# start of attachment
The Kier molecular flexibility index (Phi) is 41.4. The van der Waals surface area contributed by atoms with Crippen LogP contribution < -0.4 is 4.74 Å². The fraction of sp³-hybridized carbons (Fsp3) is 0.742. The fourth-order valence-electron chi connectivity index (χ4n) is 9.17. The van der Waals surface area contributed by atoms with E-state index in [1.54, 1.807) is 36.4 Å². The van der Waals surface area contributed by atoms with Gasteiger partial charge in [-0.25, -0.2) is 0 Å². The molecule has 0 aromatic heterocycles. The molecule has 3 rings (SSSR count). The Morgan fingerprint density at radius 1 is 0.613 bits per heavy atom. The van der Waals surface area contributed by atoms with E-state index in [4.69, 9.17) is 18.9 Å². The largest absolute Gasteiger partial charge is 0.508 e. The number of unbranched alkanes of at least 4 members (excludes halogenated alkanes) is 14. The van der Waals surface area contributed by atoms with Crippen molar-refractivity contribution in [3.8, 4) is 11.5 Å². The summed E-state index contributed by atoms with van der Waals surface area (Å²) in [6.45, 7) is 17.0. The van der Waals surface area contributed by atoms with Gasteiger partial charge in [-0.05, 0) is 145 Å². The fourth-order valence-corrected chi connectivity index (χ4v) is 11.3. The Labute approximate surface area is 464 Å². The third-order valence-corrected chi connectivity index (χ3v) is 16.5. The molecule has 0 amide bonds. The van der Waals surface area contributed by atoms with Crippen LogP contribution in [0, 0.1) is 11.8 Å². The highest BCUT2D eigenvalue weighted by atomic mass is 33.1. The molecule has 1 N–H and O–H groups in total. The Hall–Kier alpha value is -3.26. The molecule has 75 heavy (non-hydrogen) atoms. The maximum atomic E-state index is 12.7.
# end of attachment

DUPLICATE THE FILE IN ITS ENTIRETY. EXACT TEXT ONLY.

The Kier molecular flexibility index (Phi) is 41.4. The van der Waals surface area contributed by atoms with Crippen LogP contribution < -0.4 is 4.74 Å². The fraction of sp³-hybridized carbons (Fsp3) is 0.742. The fourth-order valence-electron chi connectivity index (χ4n) is 9.17. The van der Waals surface area contributed by atoms with E-state index in [1.54, 1.807) is 36.4 Å². The van der Waals surface area contributed by atoms with Gasteiger partial charge in [-0.25, -0.2) is 0 Å². The molecule has 0 aromatic heterocycles. The molecule has 3 rings (SSSR count). The Morgan fingerprint density at radius 1 is 0.613 bits per heavy atom. The van der Waals surface area contributed by atoms with E-state index in [4.69, 9.17) is 18.9 Å². The largest absolute Gasteiger partial charge is 0.508 e. The number of unbranched alkanes of at least 4 members (excludes halogenated alkanes) is 14. The van der Waals surface area contributed by atoms with Crippen molar-refractivity contribution in [3.8, 4) is 11.5 Å². The summed E-state index contributed by atoms with van der Waals surface area (Å²) in [6.45, 7) is 17.0. The van der Waals surface area contributed by atoms with Gasteiger partial charge in [-0.05, 0) is 145 Å². The fourth-order valence-corrected chi connectivity index (χ4v) is 11.3. The Labute approximate surface area is 464 Å². The third-order valence-corrected chi connectivity index (χ3v) is 16.5. The molecule has 0 amide bonds. The van der Waals surface area contributed by atoms with Crippen LogP contribution in [0, 0.1) is 11.8 Å². The highest BCUT2D eigenvalue weighted by atomic mass is 33.1. The molecule has 1 N–H and O–H groups in total. The Hall–Kier alpha value is -3.26. The molecule has 75 heavy (non-hydrogen) atoms. The maximum atomic E-state index is 12.7.